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the brilliants which adorn its pages, and may at some future season add to the number by taking up some other volume, which doubtless will yield as abundant and choice a crop, which


thus be saved from oblivion.

No. 1.-In a case in the House of Lords (5th August 1834), a parish minister appealed from an adverse decision of the Court of Session in a dispute with his heritors about cutting down some trees. Lord Brougham, then Chancellor, observed—“There must be an end to such appeals as these, otherwise the appellate jurisdiction of this House will be a curse instead of anything else. There is nothing like a point of law here, and the expense of this appeal cannot be less than £100.”

Mr. Sergeant Spankie—“I am happy to say the party is

Very rich.”

Lord Chancellor" That is a good thing. It is only right your Lordships should make him pay ; but the blame is not always imputable to the party himself but the adviser, and I only wish your Lordships could get at him and make him pay.”

No. 2.—In a jury case (24th July 1834) where a deed of settlement was reduced framed by an agent in his own favour, on the ground of incapacity in the testator. The Lord President (Hope), charging the jury, remarked—“ You are told that there is nothing in the poor old man mistaking one shop door for another ; but then he actually walks in and remains in an apothecary's shop, smelling with all kinds of drugs, and mistakes it for a clothier's! He might have mistaken the door, but he could not have mistaken the gallipots." “I say that no man who had respect for his own character—no man who thought for a moment or was sensible of what was for his own interest, would have acted as this agent did. But there is an oft repeated proverbQuem Deus vult perdere prius dementat—that is to say—whom God wishes to destroy he first distracts—the agent was not aware of all the consequences that would follow from that conduct, or he would have avoided it, but he so mixed and mingled himself with the deed that it speaks fraud on the face of it, and I agree with that English judge, that when the deed is taken by the agent in his own favour, it raises a strong presumption against the deed."

No. 3.—In a jury trial (Nov. 1834), a deed of settlement was sustained, wbich was challenged on the ground that it was executed under the influence of Monomania.

Lord President (Hope) in his charge to the jury, observed, "The most extraordinary of all delusions—the most wonderful and unaccountable to man in his sound mind—is that which has been stated by the learned counsel who last addressed you, and yet it is a very common one; it is that which occurs in many people, mistaking their own identity, and believing themselves to be different sorts of beings, or different persons from what they really are ! One naturally says, is it possible that the human mind can mistake itself, or that a man can believe himself not to be what he actually is ? Yet it is so, and one cannot but marvel much even at that which is a common sort of delusion. We find it generally the case, that those labouring under such a delusion are found to be supposing themselves greater than they really are, or greater than they really, by human possibility, could be raised to. You invariably find that such persons are always imagining themselves to be Princes, Kings, or Emperors. Nay, often they imagine themselves God Almighty himself, or our blessed Saviour. I have known several instances of that nature. I remember the case which is mentioned in that judgment and opinion of Sir John Nicholl, in the decision of the cause Drew v. Clark; but I find he had not had before him the right edition of it. I heard it from Mr Erskine, who was himself one of the counsel in the cause. He told me the true story was this,—that a man was brought before a jury to be cognosced, as it is called, and he answered before the jury the various questions put to him, so sensibly, and in such a composed manner, that the jury when they heard him, stared and wondered how any party could bring such a case as his before them. Mr Erskine, however, it appears, had got his cue upon the subject of the particular species of delusion, and the proper mode of touching upon it, so as to discover it; and after the other counsel had addressed the jury, he rose, and, previous to addressing them, asked leave of the individual himself, sought to be cognosced, to put a few additional questions to him. To this the party had no objection ; but says he (the counsel) before doing so, 'I ought to fall down on my knees, and humbly ask your gracious forgiveness for daring thus to put questions to such a high, mighty, and supreme character as you avowedly are.' 'Stop (says the other), rise up, and fear not, thy sins are forgiven thee;' thereby showing at once the truth of what was suspected, viz., the fact of his actually imagining himself to be our Lord and Saviour. I had an extraordinary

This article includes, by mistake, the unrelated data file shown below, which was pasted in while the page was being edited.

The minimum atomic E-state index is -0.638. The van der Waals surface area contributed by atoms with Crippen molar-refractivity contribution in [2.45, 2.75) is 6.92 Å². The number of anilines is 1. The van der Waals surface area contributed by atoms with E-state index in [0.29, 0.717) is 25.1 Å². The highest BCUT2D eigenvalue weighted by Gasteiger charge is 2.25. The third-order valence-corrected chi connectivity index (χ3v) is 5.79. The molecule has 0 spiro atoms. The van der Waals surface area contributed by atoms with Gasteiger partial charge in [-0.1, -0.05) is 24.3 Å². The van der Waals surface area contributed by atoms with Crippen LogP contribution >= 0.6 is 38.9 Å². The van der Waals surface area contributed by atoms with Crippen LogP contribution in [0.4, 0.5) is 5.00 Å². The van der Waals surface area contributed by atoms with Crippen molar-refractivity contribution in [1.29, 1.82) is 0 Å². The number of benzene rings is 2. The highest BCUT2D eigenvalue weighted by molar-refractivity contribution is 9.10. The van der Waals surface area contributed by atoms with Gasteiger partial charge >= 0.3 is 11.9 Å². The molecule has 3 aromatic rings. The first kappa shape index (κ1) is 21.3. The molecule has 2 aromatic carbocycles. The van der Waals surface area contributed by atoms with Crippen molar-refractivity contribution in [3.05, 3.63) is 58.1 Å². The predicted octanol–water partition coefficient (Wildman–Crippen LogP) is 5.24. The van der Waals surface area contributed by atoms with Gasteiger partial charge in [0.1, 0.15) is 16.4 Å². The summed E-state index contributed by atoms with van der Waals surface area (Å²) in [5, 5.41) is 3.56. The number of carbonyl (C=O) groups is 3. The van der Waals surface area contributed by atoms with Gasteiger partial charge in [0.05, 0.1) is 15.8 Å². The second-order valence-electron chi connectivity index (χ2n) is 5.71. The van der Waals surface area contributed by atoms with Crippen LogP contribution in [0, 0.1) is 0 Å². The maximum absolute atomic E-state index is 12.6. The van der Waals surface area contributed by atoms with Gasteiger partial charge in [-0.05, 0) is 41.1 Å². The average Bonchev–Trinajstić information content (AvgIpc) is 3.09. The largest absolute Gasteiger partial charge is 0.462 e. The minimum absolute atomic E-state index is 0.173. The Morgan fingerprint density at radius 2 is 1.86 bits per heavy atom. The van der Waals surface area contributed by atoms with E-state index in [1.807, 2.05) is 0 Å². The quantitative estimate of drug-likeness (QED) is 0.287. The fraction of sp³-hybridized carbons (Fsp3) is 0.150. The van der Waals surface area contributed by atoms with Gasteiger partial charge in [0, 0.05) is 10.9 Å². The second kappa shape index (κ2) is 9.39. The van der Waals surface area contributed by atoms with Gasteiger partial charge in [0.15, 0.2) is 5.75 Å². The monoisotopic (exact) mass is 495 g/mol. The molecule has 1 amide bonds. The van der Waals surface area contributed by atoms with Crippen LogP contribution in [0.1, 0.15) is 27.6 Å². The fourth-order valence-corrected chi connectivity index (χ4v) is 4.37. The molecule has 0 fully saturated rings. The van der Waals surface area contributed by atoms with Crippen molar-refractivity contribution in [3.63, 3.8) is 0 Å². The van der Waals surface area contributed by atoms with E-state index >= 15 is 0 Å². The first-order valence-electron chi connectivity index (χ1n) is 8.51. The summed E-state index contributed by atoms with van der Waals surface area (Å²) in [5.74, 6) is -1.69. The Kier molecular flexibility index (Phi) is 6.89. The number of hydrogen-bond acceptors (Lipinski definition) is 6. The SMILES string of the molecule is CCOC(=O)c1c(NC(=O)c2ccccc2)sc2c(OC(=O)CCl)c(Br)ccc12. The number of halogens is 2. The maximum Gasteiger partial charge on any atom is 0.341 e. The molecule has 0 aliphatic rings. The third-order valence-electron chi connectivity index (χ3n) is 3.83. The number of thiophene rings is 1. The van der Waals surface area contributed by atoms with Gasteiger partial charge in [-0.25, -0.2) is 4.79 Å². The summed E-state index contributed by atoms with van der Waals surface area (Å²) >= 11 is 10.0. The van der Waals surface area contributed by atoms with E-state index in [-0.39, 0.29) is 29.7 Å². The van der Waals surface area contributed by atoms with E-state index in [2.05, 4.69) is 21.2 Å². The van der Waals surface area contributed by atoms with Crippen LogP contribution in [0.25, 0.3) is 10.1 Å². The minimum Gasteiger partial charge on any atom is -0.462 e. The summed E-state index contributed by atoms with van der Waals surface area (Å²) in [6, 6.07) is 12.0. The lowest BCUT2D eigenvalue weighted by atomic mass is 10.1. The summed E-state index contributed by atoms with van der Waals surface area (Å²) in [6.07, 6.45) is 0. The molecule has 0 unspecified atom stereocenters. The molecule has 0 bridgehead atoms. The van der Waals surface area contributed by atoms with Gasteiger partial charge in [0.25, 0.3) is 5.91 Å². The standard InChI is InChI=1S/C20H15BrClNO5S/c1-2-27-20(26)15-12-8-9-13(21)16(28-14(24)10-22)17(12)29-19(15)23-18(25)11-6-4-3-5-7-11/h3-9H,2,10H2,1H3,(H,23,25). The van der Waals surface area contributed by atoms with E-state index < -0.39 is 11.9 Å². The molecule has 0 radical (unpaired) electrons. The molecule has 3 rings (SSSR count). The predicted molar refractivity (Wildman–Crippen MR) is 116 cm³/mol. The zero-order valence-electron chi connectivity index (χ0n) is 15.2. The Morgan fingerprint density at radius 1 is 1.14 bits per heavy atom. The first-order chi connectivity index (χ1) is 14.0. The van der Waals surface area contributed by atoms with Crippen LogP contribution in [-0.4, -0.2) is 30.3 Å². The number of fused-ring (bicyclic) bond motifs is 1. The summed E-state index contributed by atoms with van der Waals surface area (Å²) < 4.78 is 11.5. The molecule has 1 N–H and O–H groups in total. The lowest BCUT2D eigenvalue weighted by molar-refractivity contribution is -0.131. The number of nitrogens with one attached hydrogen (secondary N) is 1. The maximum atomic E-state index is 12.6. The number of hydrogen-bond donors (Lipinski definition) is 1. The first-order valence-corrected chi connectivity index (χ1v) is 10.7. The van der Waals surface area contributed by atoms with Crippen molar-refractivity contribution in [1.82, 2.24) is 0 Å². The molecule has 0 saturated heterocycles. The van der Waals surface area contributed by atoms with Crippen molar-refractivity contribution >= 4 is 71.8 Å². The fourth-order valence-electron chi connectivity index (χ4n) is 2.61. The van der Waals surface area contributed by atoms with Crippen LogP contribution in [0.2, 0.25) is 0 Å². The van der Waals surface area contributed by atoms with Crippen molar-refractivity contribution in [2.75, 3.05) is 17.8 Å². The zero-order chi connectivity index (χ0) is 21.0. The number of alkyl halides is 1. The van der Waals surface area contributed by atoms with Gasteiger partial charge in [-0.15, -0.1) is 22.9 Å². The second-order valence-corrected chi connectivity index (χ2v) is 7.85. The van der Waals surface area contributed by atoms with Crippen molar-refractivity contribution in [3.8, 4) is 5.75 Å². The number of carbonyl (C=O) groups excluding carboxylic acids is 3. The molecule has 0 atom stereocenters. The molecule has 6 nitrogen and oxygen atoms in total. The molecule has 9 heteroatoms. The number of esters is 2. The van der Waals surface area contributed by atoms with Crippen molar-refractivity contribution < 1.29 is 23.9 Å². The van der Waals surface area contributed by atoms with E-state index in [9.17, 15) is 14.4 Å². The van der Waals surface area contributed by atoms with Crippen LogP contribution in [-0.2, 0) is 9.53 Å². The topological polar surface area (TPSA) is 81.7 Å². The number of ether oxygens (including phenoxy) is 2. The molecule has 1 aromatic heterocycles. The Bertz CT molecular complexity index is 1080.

instance of a similar nature occurring a considerable time ago

to myself, at my own Chambers in Hill Street, where a gentleman was announced as wishing to speak to me; he was a young man, and, as I supposed, was calling upon business. I accordingly saw him, and found him to be one of the genteelest looking persons I ever saw in my life. I asked him to sit down immediately, when he began to speak. I supposed he had some letter or petition to present to me; but finding that was not the case, I rose and said, 'I am just preparing to go to the Court, and may I beg to know what your demands are ?" Upon this he stared with astonishment, and said, 'What I don't you know me?' 'No; I don't at present recollect you, sir,' after looking firmly and stedfastly at him. That is very odd,” says the gentleman. Then I observed, 'It may be odd to you, but as I have no recollection whatever of ever having seen you, it would be more odd if I did know you. Let me know who you are, and then I can ascertain how it is that I should not recollect you. Let me know who you are in the first place ?' 'I am Jesus Christ,' says he. “Then,' says I, 'I really was not aware of that, but as I have not time to receive communications, I beg leave to postpone the interview, as I have to go to the court immediately, and therefore you must allow me to withdraw at present. He accordingly walked out of the room, and I soon afterwards found he was a person who had actually made his escape from his keepers, who were in pursuit of him. In fact, he was an insane or deluded person, who had escaped out of the custody of keepers who were waiting outside for his return. Besides these instances, we hear of many other delusions of a very extraordinary nature. There is one case upon record for instance, of a very honest gentleman who believed himself to be a tea-pot. How he managed that in his own mind, I really don't know; but, upon various occasions in the day time, he stood up with one band turned round in this way to represent the handle, and with the other, in an attitude to represent the stroup of the tea-pot. There also have been instances of other descriptions of delusive ideas; such as persons imagining that some parts of their bodies were made of glass, or that their whole frame is made of china. In short, the delusions of the human imagination are quite unaccountable, and there is no end of them.”